EPA Science Advisory Board


Photo: Gage Skidmore/CC BY-SA 2.0 (Flickr)

Pruitt’s Science Advisors Urge Him to Let Them Review His So-Called Transparency Initiative

, science and policy analyst, Center for Science and Democracy

One week after issuing its letters on EPA’s spring and fall regulatory agendas, the SAB posted a letter to Administrator Pruitt urging him to charge the SAB with reviewing the flawed restricted science rule before taking further action on the proposed rule due to the very important scientific considerations needed for transparency at the agency. This is a strong statement coming from the Administrator’s very own science advisors, 18 of whom were hand-selected by Pruitt himself. Read more >

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The EPA SAB Agreed to Tell Pruitt that EPA’s Restricted Science Rule is Problematic, But Where’s the Follow-up?

, science and policy analyst, Center for Science and Democracy

The EPA’s Science Advisory Board (SAB) met earlier this month in DC to discuss a range of issues, but perhaps most prominently, to discuss whether any of Pruitt’s deregulatory actions from 2017 had scientific issues warranting SAB review. Also on the agenda was whether the SAB should have a chance to review the merits of the EPA’s restricted science proposal before it moved any farther in the rulemaking process. At the end of the meeting, the SAB members agreed (almost unanimously) that they would write to Pruitt and tell him that they did indeed want to review five spring and fall 2017 regulatory agenda items, including the glider truck rule and the Clean Power Plan, and the restricted science proposal. Read more >

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Debriefing the EPA’s Science Advisory Board Meeting

, science and policy analyst, Center for Science and Democracy

I spent most of Thursday and Friday this week at the EPA’s Science Advisory Board meeting in Washington, DC, as the 44 members gathered to discuss EPA’s regulatory agenda and hear updates from EPA programs on lead, per- and polyfluoroalkyl substances (PFAS), and the Integrated Risk Information System (IRIS). As I explained earlier this week, it was the first meeting for 18 of the members who had been appointed after Administrator Pruitt issued his directive barring EPA-funded scientists from serving on the committee. Read more >

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EPA Science Advisory Board’s First 2018 Meeting: What to Expect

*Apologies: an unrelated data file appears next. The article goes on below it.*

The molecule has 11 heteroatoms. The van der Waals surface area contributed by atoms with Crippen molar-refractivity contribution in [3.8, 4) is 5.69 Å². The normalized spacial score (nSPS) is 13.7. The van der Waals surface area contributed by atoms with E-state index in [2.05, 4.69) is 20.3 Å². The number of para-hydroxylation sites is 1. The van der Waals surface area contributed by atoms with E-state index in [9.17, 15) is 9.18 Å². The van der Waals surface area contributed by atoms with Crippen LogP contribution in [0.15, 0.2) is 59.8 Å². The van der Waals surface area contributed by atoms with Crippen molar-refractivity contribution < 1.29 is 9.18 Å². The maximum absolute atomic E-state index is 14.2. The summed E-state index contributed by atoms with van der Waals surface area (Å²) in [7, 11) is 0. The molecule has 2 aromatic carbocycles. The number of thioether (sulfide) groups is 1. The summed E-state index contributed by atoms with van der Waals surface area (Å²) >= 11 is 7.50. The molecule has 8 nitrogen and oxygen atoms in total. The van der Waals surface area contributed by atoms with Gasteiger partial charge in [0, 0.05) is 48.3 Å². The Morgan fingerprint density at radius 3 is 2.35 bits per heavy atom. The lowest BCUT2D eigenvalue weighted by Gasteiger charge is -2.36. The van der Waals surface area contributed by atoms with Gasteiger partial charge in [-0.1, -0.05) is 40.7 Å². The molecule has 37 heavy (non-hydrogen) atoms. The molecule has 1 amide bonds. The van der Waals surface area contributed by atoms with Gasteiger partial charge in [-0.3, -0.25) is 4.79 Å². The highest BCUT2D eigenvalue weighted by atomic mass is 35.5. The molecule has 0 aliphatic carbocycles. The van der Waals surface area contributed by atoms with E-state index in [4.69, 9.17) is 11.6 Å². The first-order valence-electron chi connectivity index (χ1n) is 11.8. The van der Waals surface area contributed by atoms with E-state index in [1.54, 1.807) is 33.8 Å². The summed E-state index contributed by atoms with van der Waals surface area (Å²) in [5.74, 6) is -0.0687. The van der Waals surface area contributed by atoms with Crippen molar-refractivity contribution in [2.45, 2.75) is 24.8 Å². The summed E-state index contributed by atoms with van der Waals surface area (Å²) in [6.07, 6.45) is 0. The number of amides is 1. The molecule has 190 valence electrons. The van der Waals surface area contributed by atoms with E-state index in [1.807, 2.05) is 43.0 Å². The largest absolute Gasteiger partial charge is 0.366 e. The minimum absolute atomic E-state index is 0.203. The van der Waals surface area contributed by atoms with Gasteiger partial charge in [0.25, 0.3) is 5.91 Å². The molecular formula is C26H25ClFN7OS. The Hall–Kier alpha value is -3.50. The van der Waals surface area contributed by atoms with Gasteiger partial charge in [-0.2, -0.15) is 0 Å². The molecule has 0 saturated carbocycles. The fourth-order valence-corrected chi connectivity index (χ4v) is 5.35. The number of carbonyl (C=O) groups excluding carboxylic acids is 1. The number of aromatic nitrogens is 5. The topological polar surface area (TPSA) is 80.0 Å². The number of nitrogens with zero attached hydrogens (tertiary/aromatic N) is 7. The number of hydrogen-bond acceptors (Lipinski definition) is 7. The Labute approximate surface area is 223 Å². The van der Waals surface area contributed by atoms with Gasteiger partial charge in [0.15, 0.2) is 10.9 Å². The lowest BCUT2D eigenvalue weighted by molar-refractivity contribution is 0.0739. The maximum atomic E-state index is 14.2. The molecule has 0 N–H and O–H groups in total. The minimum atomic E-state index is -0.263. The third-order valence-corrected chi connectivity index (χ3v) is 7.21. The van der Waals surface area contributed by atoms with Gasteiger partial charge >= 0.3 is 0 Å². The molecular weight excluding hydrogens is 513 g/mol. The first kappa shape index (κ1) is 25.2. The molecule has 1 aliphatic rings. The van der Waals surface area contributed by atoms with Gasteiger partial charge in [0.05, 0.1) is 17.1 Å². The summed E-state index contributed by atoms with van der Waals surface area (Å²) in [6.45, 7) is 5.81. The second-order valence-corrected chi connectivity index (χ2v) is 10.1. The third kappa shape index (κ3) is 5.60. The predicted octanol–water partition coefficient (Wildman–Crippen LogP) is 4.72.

, science and policy analyst, Center for Science and Democracy

This Thursday and Friday, the EPA’s independent advisory body, the Science Advisory Board (SAB), will be meeting in person for the first time since Administrator Scott Pruitt announced his sweeping advisory committee directive last fall. I, for one, am thrilled that the EPA’s scientific sounding board is active and meeting in person at a time when the agency can use all the scientific counsel they can get. However, it is important to understand that since Administrator Pruitt has joined the agency, the context for science advice at the EPA has greatly changed. Read more >

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Scientists, Please Don’t Listen to Scott Pruitt

, director, Center for Science & Democracy

Everything about EPA Administrator Scott Pruitt’s directive to change the agency’s science advisory boards was damaging to the way that science informs policy at our nation’s premier public health agency. Mr. Pruitt based his action on a set of false premises. The logic of the action is fundamentally flawed and turns the idea of conflict of interest on its head. The specific appointments made are of people with deep conflicts of interest who have long espoused views concerning threats to public health divergent with the weight of scientific evidence on many issues.  In fact, in a slip of the tongue at the start of the press conference Mr Pruitt said, “We are here to change the facts [FACs]…I mean the FACA (Federal Advisory Committee Act committees).” He had it right the first time. Read more >

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